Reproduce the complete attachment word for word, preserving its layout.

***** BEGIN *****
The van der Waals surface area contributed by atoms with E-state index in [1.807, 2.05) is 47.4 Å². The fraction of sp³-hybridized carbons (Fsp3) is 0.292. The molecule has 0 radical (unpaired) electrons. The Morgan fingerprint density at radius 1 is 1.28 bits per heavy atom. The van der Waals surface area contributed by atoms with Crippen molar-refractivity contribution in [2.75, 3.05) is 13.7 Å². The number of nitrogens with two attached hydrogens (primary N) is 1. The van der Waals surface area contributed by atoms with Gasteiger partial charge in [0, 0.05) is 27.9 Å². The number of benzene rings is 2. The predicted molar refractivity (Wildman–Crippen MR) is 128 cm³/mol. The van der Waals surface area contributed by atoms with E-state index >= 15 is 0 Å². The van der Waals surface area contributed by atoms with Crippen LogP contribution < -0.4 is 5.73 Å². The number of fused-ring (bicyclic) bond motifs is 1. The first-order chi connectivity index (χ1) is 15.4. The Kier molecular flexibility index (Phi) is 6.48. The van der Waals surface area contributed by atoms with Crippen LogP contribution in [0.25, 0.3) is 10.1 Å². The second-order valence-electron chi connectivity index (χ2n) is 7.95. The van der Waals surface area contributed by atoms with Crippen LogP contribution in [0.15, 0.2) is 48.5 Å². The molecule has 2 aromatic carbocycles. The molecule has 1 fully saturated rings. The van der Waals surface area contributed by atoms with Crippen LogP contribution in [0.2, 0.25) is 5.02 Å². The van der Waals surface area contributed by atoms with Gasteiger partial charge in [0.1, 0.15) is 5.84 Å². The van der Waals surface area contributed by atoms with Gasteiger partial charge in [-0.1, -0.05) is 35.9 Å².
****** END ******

The van der Waals surface area contributed by atoms with E-state index in [1.807, 2.05) is 47.4 Å². The fraction of sp³-hybridized carbons (Fsp3) is 0.292. The molecule has 0 radical (unpaired) electrons. The Morgan fingerprint density at radius 1 is 1.28 bits per heavy atom. The van der Waals surface area contributed by atoms with Crippen molar-refractivity contribution in [2.75, 3.05) is 13.7 Å². The number of nitrogens with two attached hydrogens (primary N) is 1. The van der Waals surface area contributed by atoms with Gasteiger partial charge in [0, 0.05) is 27.9 Å². The number of benzene rings is 2. The predicted molar refractivity (Wildman–Crippen MR) is 128 cm³/mol. The van der Waals surface area contributed by atoms with E-state index >= 15 is 0 Å². The van der Waals surface area contributed by atoms with Crippen LogP contribution < -0.4 is 5.73 Å². The number of fused-ring (bicyclic) bond motifs is 1. The first-order chi connectivity index (χ1) is 15.4. The Kier molecular flexibility index (Phi) is 6.48. The van der Waals surface area contributed by atoms with Crippen LogP contribution in [0.25, 0.3) is 10.1 Å². The second-order valence-electron chi connectivity index (χ2n) is 7.95. The van der Waals surface area contributed by atoms with Crippen LogP contribution in [0.15, 0.2) is 48.5 Å². The molecule has 2 aromatic carbocycles. The molecule has 1 fully saturated rings. The van der Waals surface area contributed by atoms with Crippen LogP contribution in [0.2, 0.25) is 5.02 Å². The van der Waals surface area contributed by atoms with Gasteiger partial charge in [0.1, 0.15) is 5.84 Å². The van der Waals surface area contributed by atoms with Gasteiger partial charge in [-0.1, -0.05) is 35.9 Å².